The challenge now is can the Sangha, that is, committed communities of Buddhists, use the tools and acquire the skills of the Digital Age? And further, can we find new ways and means of presenting the Buddha's Teachings that are relevant to the digital world rather than the traditional methods of sermons and ritual that has little or no appeal to the technocratic generation.
It's not just technical skills that are needed but the motivation of selfless service and compassion - core values of the Buddha Dharma as expressed in the ancient Bodhisattva ideal. It is becoming increasingly self-evident that we have to move from the limitation of individual and national boundaries to a worldview of a shared planet.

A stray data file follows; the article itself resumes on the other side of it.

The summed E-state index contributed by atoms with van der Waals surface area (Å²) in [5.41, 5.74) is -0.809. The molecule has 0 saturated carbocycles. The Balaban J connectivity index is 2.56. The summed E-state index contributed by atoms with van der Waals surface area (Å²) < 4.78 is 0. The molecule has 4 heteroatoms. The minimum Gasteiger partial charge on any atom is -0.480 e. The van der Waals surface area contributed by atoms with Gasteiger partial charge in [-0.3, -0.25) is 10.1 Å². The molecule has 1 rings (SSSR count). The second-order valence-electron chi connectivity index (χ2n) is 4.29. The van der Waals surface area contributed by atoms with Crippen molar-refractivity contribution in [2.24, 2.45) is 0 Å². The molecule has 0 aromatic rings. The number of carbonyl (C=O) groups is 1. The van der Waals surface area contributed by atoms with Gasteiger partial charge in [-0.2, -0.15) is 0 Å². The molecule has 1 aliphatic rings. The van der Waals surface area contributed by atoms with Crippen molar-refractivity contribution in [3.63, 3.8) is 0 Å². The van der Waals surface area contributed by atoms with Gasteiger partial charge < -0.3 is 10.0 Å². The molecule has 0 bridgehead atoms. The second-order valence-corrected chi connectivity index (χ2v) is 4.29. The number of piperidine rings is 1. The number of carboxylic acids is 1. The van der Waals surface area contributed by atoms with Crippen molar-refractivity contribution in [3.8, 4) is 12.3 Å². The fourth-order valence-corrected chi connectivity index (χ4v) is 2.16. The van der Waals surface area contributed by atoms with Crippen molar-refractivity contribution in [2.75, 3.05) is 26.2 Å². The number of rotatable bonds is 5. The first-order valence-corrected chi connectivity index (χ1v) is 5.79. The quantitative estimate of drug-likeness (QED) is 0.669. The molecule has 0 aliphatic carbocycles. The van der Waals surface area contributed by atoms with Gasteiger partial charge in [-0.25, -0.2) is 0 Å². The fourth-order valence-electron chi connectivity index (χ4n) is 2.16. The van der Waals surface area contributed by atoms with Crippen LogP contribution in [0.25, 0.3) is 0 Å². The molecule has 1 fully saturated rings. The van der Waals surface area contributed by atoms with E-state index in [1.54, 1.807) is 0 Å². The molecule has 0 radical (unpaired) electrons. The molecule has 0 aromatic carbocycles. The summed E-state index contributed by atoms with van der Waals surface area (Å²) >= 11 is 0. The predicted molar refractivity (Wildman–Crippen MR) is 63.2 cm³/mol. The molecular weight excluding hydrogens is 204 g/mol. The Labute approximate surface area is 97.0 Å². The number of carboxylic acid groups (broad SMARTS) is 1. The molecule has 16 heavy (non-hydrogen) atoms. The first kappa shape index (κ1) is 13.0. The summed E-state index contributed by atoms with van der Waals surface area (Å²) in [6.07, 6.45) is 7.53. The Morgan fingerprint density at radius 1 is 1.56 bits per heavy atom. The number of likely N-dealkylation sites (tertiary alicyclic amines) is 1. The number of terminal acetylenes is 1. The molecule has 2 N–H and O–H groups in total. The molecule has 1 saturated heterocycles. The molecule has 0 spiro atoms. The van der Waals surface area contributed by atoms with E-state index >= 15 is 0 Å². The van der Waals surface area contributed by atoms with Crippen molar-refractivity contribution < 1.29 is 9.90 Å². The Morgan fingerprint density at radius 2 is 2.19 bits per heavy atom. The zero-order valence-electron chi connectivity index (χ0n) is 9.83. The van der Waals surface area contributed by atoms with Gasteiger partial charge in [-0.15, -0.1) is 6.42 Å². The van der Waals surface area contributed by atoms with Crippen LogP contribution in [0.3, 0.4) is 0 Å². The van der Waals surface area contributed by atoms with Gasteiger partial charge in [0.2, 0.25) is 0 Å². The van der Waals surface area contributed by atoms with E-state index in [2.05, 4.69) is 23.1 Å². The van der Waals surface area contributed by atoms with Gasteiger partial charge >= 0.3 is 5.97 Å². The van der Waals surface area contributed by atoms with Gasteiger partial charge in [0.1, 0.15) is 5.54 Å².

If such a notion as a Cyber Sangha is to come into, it will either come about when young monks and nuns in the scholarly tradition in Buddhist countries go online or more likely, as is happening now, the new generation of Western Buddhists, who are not on the whole conditioned by a particular Buddhist culture, produce more appealing e-Dharma content for its own.
For the traditionalists - hankering for the past - there can be no going back, as it would be foolish to think that one can create some sort of "Virtual Temple" based on ritual and ceremony. Or that one can recreate the particular cultural customs of Buddhism on the net, which unfortunately the pure Buddha's teachings have become so embedded in.
The role of an online Sangha is to offer a spiritual alternative while dissemination the Dharma through eLearning (Electronic Dharma). This would need to go hand in hand with the servicing of the needs of people who are experiencing negative aspects of the globalised economy - the pressures and stresses it creates.